Blindspotting Review: Despite Its Own Blind Spots, This Movie Is A Must-See

Photo: Courtesy of Lionsgate.
Black creatives have been showing up and showing out in the film industry. From the beautiful color palettes of Moonlight to the surrealist themes of Sorry to Bother You, telling stories about the Black experience is no longer limited to the traditional barriers of a bland reality. Blindspotting, the new experimental film that was written and produced by Rafael Casal and Daveed Diggs — the latter came to fame for his Tony award-winning role in the Broadway phenomenon Hamilton — is the latest film to get a little weird. It’s one part buddy comedy and one part social commentary, seasoned with musical interventions straight from the land of Hamilton and an interesting subplot that deserved more attention. But despite what feels like some actual blind spots in addressing racism on a systemic and interpersonal level, Blindspotting is important. It’s wildly entertaining, and in a moment where Black Lives Matter has been occasionally overcooked in pop culture, the movie still feels timely and extremely relevant.
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With only three days left on his post-prison, year-long probation, Collin (Diggs) struggles to rebuild his life as a convicted felon. He has no housing prospects and has only locked down a gig at a moving company thanks to his ex-girlfriend Val (Janina Gavankar). His list of problems grows longer when he witnesses the police shooting of an unarmed Black man while waiting for a red light, an experience that causes him to exhibit signs of PTSD in the form of flashbacks, nightmares, anxiety, and violence that bubble to the surface in one of the film's final scenes. Running alongside these heavy motifs, and the protagonist himself, is Miles (Casal). Collin’s best friend is a fast-talking hustler, a short-tempered shit-starter, and white. As Collin remains laser-focused on operating within limits of the law during his last few days of probation, Miles is just as reckless as ever, creating trouble for both himself and Collin. As a commentary on race, Miles’ relationship with the community of color that he grew up in runs parallel to the meta dialogue about the institutional discrimination in the criminal justice system.
One of the film’s shortcomings is the failure to really dig deep into either tension point, instead presenting them to viewers and just kind of leaving them there. I left my screening of the film wishing that the script had been used to focus on one problem — the interrogation of Miles’ whiteness, the authenticity of his “hood” aesthetic, and his failure to be an ally to Collin — or the other: the constant re-criminalization and victimization of Black people by the American criminal justice system. Blindspotting ends on a supposedly happy note, with Miles and Collin just as chummy as they’ve been since childhood, despite the fact that the former is the reason the latter was in jail and was extremely careless with the limited freedom Collin has. It is also left unclear what Collin’s fate will be having just witnessed an unjustified murder at the hands of a police force that has already been exonerated for said killing. How safe is he in his own community following this incident?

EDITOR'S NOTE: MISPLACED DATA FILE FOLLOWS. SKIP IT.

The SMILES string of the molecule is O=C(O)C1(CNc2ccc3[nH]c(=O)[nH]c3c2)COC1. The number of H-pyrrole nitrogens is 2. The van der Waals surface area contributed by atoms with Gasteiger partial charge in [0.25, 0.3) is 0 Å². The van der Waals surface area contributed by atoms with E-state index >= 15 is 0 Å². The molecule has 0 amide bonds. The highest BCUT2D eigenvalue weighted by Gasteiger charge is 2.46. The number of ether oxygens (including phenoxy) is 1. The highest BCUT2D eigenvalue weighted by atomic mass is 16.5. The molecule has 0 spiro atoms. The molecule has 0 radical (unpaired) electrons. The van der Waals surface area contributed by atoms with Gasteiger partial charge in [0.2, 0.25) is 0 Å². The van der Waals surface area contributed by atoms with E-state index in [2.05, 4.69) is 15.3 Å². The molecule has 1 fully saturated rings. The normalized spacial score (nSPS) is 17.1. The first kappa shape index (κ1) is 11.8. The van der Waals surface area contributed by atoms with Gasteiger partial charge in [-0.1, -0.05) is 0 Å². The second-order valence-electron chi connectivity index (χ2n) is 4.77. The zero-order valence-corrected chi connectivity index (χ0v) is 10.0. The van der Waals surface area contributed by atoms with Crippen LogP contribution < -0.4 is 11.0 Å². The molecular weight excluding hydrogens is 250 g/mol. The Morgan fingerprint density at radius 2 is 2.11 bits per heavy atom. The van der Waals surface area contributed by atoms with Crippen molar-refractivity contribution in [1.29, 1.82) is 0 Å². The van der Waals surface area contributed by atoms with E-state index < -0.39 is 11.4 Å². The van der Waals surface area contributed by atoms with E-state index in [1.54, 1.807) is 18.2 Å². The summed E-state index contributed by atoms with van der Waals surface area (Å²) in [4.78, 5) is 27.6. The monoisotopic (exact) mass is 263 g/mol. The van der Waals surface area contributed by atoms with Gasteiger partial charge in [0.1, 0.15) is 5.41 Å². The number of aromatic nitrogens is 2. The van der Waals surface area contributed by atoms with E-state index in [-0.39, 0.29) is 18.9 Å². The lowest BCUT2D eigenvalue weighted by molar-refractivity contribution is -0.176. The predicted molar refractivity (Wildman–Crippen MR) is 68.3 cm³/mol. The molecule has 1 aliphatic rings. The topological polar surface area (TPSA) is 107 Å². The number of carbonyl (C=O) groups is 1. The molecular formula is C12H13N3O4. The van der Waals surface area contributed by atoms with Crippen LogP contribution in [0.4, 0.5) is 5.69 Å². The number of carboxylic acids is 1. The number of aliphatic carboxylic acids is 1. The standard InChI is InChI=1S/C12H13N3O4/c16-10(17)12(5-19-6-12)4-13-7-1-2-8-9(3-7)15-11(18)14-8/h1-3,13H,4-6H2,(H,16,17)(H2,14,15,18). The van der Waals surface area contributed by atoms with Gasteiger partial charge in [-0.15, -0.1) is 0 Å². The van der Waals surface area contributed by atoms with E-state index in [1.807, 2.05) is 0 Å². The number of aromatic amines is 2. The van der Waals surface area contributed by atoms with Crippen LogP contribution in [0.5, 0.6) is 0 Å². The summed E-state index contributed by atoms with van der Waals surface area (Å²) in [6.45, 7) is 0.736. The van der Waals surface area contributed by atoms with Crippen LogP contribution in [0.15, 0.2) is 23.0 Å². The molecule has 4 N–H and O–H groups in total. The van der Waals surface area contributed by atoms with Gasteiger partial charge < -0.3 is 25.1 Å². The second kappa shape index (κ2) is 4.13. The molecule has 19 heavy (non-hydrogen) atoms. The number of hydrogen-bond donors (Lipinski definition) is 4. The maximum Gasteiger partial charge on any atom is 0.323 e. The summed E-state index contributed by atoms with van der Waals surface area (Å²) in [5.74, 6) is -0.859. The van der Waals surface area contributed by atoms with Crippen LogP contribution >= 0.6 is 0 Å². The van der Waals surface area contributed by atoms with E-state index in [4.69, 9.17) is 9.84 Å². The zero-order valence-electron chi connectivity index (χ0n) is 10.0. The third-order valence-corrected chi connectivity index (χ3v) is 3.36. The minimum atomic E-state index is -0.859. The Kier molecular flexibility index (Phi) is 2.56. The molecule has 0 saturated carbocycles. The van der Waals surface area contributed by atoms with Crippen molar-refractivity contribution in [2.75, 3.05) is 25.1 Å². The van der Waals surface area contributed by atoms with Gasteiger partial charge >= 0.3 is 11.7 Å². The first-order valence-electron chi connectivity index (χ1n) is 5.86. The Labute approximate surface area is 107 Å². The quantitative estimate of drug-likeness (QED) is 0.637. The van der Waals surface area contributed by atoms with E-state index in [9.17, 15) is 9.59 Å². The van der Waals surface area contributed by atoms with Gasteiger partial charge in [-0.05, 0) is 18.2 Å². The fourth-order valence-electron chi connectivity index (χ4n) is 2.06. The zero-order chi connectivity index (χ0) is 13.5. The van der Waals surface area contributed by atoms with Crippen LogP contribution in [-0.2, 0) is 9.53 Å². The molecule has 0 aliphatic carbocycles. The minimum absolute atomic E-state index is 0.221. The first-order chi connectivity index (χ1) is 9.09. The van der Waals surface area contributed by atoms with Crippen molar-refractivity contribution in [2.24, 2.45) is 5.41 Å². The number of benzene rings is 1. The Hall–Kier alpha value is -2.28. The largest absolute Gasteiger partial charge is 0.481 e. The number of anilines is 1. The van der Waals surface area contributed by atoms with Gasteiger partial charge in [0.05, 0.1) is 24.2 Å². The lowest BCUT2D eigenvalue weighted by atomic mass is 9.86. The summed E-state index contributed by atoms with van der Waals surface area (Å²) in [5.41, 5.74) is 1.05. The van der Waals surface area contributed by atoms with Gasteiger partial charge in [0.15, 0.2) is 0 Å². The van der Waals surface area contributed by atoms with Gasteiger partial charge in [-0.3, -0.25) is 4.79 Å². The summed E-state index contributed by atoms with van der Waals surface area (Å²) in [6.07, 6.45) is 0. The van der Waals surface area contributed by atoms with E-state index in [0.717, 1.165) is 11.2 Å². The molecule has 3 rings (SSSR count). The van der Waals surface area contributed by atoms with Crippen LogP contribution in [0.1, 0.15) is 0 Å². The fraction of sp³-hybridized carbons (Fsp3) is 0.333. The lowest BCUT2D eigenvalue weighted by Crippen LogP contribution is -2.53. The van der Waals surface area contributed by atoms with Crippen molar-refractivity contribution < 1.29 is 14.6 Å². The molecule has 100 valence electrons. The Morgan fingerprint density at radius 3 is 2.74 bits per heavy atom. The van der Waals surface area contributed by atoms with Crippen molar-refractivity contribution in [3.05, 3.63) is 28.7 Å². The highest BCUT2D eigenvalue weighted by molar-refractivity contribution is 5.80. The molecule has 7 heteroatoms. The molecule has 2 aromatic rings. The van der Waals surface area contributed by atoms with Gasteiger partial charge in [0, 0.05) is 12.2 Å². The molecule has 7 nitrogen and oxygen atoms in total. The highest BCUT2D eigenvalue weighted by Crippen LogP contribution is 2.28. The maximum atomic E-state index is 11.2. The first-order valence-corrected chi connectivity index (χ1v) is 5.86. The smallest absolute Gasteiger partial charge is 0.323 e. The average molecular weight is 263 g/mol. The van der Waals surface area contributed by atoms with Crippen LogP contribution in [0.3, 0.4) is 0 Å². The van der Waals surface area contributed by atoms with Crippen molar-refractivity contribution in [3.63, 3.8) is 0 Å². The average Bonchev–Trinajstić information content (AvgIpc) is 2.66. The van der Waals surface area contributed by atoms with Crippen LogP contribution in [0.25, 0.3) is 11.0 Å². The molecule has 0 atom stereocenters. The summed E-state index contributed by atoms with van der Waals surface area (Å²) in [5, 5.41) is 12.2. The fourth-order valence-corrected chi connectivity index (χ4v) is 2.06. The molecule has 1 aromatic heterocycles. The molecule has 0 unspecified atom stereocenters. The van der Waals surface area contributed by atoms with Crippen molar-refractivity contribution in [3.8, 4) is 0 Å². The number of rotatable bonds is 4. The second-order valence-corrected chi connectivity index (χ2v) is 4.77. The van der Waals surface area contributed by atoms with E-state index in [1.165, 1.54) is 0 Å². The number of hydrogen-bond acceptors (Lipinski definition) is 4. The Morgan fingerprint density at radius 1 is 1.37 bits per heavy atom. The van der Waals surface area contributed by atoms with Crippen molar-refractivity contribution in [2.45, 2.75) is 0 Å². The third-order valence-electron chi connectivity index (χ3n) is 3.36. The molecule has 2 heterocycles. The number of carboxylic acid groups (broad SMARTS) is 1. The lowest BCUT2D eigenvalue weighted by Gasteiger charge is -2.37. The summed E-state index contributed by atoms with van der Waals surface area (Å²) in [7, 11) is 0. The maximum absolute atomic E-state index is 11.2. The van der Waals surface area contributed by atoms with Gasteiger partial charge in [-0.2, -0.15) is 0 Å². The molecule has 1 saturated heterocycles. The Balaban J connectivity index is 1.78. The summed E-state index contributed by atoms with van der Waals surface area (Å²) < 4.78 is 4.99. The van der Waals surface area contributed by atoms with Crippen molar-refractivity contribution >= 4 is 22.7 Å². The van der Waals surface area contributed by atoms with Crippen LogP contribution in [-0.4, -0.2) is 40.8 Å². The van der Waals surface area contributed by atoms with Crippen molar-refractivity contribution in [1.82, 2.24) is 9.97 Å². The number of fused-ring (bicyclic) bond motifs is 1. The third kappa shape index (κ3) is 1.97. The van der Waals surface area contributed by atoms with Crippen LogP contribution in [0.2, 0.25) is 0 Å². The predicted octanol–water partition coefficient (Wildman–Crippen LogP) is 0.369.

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Blindspotting rests on a kind of racial ambiguity that is hard to reconcile if you’re not from the Bay Area. For example, we never find out the exact race of Val. She’s a woman of color. But, in one of the most intimate scenes between the pair, she braids Collin's hair as he sits between her legs, not into cornrows, but frizzy individual braids. It’s so close to being a beautiful image of Black love, but Val isn’t Black. A similar fluidity exists in the casting of Miles’ son with Ashley (Jasmine Cephas Jones). The child is ambiguous, but manages not to look like either of his parents in any way. In other words, with the exception of Collin's own set of problems, Blindspotting fails to nail down Blackness itself and the burden that often comes with it.
My own personal gripes with hip-hop musicals aside (seriously, it’s the reason I couldn’t get into Empire), Blindspotting is still worth your time. Comedy is a strong suit for both Diggs and Casal — I loudly cackled in the theater several times. Diggs gives an amazing performance that really illustrates the psychological implications of over policing and brutality. Blindspotting does not turn away from the emotional havoc that violent, militarized police wreak on Black bodies and communities every day. I am not exaggerating when I say that I am unnerved at the sight of police officers in my day-to-day life. Calling 911 is absolutely a last resort for me, even when someone close to me — or I myself— is in danger. Engaging with the police on any level feels like a dangerous risk, as I am nervous not only about possible violence against my body, but also knowing that my freedom can be taken away unlawfully. It felt good to have those fears validated.
Perhaps Blindspotting served up a version of racial oppression that wasn’t tuned just right for my ears. But it hit its target as an appeal to my emotions. The musical breaks are weird, sure, but the message is super familiar.
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